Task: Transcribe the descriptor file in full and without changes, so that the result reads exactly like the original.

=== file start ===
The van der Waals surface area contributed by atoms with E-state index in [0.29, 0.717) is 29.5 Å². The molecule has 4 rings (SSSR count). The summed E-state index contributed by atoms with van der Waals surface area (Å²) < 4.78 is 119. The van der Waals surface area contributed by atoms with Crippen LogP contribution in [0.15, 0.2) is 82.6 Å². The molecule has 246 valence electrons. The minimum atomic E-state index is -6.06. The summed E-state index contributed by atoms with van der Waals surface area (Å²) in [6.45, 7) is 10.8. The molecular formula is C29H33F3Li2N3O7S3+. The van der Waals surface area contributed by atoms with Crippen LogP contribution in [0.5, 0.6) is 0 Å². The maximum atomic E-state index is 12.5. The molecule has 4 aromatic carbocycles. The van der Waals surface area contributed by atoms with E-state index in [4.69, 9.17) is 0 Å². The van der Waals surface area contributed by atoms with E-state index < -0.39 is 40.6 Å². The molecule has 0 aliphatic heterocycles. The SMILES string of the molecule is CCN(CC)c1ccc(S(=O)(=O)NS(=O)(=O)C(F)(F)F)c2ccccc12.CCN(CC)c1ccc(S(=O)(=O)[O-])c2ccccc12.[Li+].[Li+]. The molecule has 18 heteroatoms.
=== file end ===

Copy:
The van der Waals surface area contributed by atoms with E-state index in [0.29, 0.717) is 29.5 Å². The molecule has 4 rings (SSSR count). The summed E-state index contributed by atoms with van der Waals surface area (Å²) < 4.78 is 119. The van der Waals surface area contributed by atoms with Crippen LogP contribution in [0.15, 0.2) is 82.6 Å². The molecule has 246 valence electrons. The minimum atomic E-state index is -6.06. The summed E-state index contributed by atoms with van der Waals surface area (Å²) in [6.45, 7) is 10.8. The molecular formula is C29H33F3Li2N3O7S3+. The van der Waals surface area contributed by atoms with Crippen LogP contribution in [0.5, 0.6) is 0 Å². The maximum atomic E-state index is 12.5. The molecule has 4 aromatic carbocycles. The van der Waals surface area contributed by atoms with E-state index in [4.69, 9.17) is 0 Å². The van der Waals surface area contributed by atoms with E-state index < -0.39 is 40.6 Å². The molecule has 0 aliphatic heterocycles. The SMILES string of the molecule is CCN(CC)c1ccc(S(=O)(=O)NS(=O)(=O)C(F)(F)F)c2ccccc12.CCN(CC)c1ccc(S(=O)(=O)[O-])c2ccccc12.[Li+].[Li+]. The molecule has 18 heteroatoms.